QQ-plot of P values obtained when testing for an association between gene expression estimates and all SNPs located in a 200-kb window centered on each gene’s transcription starting site (TSS) (y axis) compared with P values obtained by permuting the gene expression measurement (x axis) in non-stimulated cells with 7 PCs removed (pink), and in stimulated cells with 8 PCs removed (blue). An FDR of 0.01 corresponds to observed P values < 3.06x10-6 in the non-stimulated condition and to P values < 1.90x10-6 in the stimulated condition.

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S2 Fig. Principal component analysis to detect population structure.

The two first components of a principal component analysis are plotted, including (A) the entire set of the 1000 Genomes Project Phase III sample and the 51 samples of our study, and (B) individuals of East-Asian descent from the 1000 Genomes Project Phase III and the 51 samples of our study. The 51 samples of our study cluster very well with East-Asian samples and in particular with the KHV population. AFR: African; AMR: Ad Mixed American; EAS: East Asian; EUR: European; SAS: South Asian; CDX: Chinese Dai in Xishuangbanna, China; CHB: Han Chinese in Bejing, China; CHS: Southern Han Chinese; JPT: Japanese in Tokyo, Japan; KHV: Kinh in Ho Chi Minh City, Vietnam; LEP: Leprosy patients from our study.

https://doi.org/10.1371/journal.pgen.1006952.s003

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S3 Fig. Flowchart summarizing our study.

Numbers in parentheses correspond to the number of genes. DEG: Differentially expressed genes passing the Bonferroni correction.

https://doi.org/10.1371/journal.pgen.1006952.s004

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S4 Fig. Principal component analysis to identify the effect of covariates on expression data.

The two first components of a principal component analysis (PCA) are plotted, to evaluate the effect of (A) the stimulation itself, with unstimulated samples given in blue and stimulated samples in red, (B) age: blue subjects are older than 15 years old, red subjects are younger, (C) gender: women are in blue, men in red, (D) duration of stimulation: samples is blue were stimulated for 32 hours, while samples in red for 26 hours, and (E) dose of M. leprae antigens samples in red received 20μg/mL of M. leprae antigens while samples in blue received a lower dose for technical reason. The left panel represents the PCA of the samples obtained from raw expression data, the right panel from adjusted expression data. Expression data were adjusted by keeping only the effects of the stimulation and the residuals from the following multiple regression: Expression ~ Stimulation + Duration of stimulation + Stimulation*Duration of stimulation + Dose + Age + Gender + residuals. The x axis corresponds to the first PC, the y axis to the second PC, labels correspond to the proportion of variance retained by the corresponding PC. Of note, only differences in dose had a noticeable impact, which was corrected successfully by PC adjustment.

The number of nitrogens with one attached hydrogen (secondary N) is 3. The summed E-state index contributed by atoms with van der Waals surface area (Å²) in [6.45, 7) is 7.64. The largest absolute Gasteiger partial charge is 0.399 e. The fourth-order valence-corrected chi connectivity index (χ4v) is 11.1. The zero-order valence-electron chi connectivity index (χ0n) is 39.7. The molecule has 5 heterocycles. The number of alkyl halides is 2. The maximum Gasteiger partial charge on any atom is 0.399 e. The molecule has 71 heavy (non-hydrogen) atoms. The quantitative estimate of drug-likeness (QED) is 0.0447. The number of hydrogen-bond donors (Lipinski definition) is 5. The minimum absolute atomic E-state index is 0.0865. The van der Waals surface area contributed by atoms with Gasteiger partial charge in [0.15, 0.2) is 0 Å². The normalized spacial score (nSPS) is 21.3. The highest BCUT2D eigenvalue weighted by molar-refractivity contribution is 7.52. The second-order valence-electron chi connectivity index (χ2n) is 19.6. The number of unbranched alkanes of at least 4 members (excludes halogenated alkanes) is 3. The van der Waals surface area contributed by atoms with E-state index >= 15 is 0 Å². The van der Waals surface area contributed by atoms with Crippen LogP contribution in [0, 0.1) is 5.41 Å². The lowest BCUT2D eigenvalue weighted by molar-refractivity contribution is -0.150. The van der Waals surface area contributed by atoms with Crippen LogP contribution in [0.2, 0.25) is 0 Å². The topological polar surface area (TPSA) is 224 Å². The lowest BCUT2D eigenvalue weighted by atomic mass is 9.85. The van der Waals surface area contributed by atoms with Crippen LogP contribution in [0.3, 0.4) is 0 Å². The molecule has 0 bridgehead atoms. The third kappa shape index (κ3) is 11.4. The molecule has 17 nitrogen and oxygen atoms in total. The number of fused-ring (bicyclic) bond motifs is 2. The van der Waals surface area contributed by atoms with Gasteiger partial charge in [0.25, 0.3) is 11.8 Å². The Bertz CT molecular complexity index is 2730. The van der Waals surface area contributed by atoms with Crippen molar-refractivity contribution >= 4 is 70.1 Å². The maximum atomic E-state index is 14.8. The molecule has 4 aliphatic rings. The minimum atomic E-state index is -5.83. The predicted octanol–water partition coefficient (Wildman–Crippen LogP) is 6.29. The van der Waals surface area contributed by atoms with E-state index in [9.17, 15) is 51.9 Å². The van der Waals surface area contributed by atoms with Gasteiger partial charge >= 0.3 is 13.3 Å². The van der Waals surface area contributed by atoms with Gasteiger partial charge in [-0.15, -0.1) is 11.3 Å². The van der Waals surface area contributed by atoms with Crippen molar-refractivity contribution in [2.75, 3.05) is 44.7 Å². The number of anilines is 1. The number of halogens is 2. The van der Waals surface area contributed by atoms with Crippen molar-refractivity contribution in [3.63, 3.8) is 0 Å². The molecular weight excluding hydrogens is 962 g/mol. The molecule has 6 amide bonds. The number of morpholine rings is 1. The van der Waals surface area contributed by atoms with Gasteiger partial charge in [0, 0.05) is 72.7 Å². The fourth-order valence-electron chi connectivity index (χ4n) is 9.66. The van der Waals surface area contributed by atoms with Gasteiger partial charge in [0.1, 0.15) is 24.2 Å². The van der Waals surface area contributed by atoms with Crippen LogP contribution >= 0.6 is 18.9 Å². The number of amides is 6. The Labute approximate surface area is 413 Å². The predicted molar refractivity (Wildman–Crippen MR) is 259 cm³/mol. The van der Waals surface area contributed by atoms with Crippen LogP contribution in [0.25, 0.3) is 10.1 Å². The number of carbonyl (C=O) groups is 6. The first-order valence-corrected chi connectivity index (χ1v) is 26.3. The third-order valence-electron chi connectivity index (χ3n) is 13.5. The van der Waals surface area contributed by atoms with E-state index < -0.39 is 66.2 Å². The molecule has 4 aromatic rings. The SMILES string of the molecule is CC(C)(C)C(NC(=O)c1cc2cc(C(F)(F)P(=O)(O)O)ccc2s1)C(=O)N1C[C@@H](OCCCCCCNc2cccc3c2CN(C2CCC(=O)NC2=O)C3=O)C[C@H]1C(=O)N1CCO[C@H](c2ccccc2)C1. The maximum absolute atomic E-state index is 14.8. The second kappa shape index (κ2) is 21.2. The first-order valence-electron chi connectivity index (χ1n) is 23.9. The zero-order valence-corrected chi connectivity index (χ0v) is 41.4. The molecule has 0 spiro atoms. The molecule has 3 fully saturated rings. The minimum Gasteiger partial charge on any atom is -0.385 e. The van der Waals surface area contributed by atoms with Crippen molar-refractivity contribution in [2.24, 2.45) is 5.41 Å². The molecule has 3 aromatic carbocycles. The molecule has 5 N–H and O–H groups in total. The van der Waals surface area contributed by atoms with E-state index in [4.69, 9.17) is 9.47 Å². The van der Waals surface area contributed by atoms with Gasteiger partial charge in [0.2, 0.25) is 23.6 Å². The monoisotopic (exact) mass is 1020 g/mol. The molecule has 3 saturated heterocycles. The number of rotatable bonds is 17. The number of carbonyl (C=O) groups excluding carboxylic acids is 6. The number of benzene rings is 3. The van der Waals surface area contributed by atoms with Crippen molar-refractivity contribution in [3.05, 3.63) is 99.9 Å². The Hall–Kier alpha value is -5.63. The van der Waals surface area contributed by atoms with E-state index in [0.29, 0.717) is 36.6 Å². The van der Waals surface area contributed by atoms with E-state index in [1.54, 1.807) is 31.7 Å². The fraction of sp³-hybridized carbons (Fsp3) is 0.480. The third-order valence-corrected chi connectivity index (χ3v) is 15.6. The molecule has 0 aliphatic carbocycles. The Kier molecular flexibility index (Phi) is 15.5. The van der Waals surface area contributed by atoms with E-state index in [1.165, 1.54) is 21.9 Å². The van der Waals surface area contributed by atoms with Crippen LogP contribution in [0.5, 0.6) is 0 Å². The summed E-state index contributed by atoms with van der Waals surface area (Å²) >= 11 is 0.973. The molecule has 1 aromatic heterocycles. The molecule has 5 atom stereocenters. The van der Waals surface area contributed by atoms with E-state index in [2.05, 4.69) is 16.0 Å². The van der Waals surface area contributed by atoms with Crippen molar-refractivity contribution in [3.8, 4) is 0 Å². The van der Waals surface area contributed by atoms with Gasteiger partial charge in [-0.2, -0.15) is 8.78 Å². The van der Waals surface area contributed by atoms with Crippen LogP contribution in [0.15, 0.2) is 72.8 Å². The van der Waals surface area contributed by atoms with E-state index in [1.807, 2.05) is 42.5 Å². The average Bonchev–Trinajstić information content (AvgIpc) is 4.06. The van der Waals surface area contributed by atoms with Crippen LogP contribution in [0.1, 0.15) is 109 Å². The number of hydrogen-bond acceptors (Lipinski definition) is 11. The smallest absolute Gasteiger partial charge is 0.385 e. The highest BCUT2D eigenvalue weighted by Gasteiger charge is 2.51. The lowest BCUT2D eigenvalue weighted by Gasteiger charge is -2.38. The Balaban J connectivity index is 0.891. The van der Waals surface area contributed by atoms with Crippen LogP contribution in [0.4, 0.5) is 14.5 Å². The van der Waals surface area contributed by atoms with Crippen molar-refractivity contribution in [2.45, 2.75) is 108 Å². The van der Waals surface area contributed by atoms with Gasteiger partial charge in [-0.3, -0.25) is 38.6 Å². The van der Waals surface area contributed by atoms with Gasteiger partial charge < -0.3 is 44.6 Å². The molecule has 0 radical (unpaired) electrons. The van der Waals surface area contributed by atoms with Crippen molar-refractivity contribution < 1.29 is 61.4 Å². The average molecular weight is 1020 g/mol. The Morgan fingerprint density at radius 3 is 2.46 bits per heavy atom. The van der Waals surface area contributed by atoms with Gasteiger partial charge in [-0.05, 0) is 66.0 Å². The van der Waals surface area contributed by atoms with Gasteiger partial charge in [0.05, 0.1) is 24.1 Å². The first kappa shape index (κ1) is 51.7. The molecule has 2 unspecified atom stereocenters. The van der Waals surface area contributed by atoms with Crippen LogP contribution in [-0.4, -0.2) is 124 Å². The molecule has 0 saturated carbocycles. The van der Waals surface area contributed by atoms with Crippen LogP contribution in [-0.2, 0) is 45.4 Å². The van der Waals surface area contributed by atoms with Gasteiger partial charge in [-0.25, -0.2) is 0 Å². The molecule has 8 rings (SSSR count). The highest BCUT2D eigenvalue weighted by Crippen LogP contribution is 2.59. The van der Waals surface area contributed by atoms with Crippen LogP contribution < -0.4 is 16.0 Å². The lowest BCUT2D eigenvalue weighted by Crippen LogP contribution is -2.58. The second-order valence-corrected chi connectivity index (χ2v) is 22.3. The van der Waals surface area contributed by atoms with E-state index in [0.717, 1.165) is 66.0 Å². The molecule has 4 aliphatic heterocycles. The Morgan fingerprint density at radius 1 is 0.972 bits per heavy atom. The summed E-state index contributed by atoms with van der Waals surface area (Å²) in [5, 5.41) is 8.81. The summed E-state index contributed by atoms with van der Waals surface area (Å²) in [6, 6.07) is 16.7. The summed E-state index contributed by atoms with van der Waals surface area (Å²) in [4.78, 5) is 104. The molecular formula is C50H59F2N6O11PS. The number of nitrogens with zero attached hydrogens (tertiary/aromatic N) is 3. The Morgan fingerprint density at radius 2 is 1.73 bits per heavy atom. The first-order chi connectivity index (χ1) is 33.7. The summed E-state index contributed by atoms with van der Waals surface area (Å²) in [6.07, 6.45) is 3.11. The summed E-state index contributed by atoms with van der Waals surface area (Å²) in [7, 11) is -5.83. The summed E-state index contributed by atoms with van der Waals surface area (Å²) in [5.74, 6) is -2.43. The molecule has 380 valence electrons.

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S5 Fig. Power to detect differentially expressed genes.

On the left graph, power to detect differentially expressed genes against fold change is displayed. On the right graph, power to detect a log2 (FC) as a function of sample size is plotted.

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S1 Table. Gene ontology analysis of differentially expressed genes.

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S2 Table. Details of each identified cis-eQTL.

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S3 Table. Identified cis-eQTL at an FDR of 0.05.

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S5 Table. Enrichment analysis of reQTL located in binding sites of transcription factors.

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S6 Table. Enrichment analysis of reQTL disrupting transcription factor binding sites.

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S7 Table. cis-eQTL targeted by recent positive selection.

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Acknowledgments

We thank all leprosy patients who participated in this study. We thank the members of the Schurr lab and the members of the laboratory for Human Genetics of Infectious Diseases in Paris for useful discussions and suggestions on this work. We thank the members of the Human Evolutionary Genetics laboratory, Institut Pasteur, Paris, and especially Maxime Rotival for useful discussions and suggestions on this work.